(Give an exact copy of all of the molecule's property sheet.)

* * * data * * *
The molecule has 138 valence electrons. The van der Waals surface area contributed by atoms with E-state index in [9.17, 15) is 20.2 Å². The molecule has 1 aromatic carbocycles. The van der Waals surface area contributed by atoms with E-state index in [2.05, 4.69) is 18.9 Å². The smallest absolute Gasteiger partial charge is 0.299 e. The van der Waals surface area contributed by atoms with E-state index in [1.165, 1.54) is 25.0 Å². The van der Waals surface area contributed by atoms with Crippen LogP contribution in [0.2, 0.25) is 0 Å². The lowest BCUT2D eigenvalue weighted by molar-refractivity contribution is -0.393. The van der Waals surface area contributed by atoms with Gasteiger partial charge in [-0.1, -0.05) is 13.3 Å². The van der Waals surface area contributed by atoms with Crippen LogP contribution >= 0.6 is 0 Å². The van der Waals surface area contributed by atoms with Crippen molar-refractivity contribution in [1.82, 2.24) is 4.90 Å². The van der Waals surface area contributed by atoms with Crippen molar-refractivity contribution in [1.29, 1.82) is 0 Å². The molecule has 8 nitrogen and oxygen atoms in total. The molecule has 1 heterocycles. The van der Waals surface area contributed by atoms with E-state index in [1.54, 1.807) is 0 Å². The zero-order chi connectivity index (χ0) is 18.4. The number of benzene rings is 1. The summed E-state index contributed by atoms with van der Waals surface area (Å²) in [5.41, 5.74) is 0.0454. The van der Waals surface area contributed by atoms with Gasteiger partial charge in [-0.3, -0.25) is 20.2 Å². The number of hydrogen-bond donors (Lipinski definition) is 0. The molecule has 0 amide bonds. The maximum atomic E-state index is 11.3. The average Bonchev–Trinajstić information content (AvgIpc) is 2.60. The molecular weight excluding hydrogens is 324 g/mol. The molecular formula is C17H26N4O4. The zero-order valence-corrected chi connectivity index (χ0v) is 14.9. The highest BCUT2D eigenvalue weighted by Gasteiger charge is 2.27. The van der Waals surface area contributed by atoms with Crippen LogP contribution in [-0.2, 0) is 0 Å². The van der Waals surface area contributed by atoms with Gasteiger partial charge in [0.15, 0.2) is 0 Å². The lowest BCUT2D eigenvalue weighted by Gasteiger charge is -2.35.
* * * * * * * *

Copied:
The molecule has 138 valence electrons. The van der Waals surface area contributed by atoms with E-state index in [9.17, 15) is 20.2 Å². The molecule has 1 aromatic carbocycles. The van der Waals surface area contributed by atoms with E-state index in [2.05, 4.69) is 18.9 Å². The smallest absolute Gasteiger partial charge is 0.299 e. The van der Waals surface area contributed by atoms with E-state index in [1.165, 1.54) is 25.0 Å². The van der Waals surface area contributed by atoms with Crippen LogP contribution in [0.2, 0.25) is 0 Å². The lowest BCUT2D eigenvalue weighted by molar-refractivity contribution is -0.393. The van der Waals surface area contributed by atoms with Gasteiger partial charge in [-0.1, -0.05) is 13.3 Å². The van der Waals surface area contributed by atoms with Crippen LogP contribution >= 0.6 is 0 Å². The van der Waals surface area contributed by atoms with Crippen molar-refractivity contribution in [1.82, 2.24) is 4.90 Å². The van der Waals surface area contributed by atoms with Crippen molar-refractivity contribution in [1.29, 1.82) is 0 Å². The molecule has 8 nitrogen and oxygen atoms in total. The molecule has 1 heterocycles. The van der Waals surface area contributed by atoms with E-state index in [1.54, 1.807) is 0 Å². The zero-order chi connectivity index (χ0) is 18.4. The number of benzene rings is 1. The summed E-state index contributed by atoms with van der Waals surface area (Å²) in [5.41, 5.74) is 0.0454. The van der Waals surface area contributed by atoms with Gasteiger partial charge in [-0.3, -0.25) is 20.2 Å². The number of hydrogen-bond donors (Lipinski definition) is 0. The molecule has 0 amide bonds. The maximum atomic E-state index is 11.3. The average Bonchev–Trinajstić information content (AvgIpc) is 2.60. The molecular weight excluding hydrogens is 324 g/mol. The molecular formula is C17H26N4O4. The zero-order valence-corrected chi connectivity index (χ0v) is 14.9. The highest BCUT2D eigenvalue weighted by Gasteiger charge is 2.27. The van der Waals surface area contributed by atoms with Crippen LogP contribution in [-0.2, 0) is 0 Å². The van der Waals surface area contributed by atoms with Gasteiger partial charge in [0.15, 0.2) is 0 Å². The lowest BCUT2D eigenvalue weighted by Gasteiger charge is -2.35.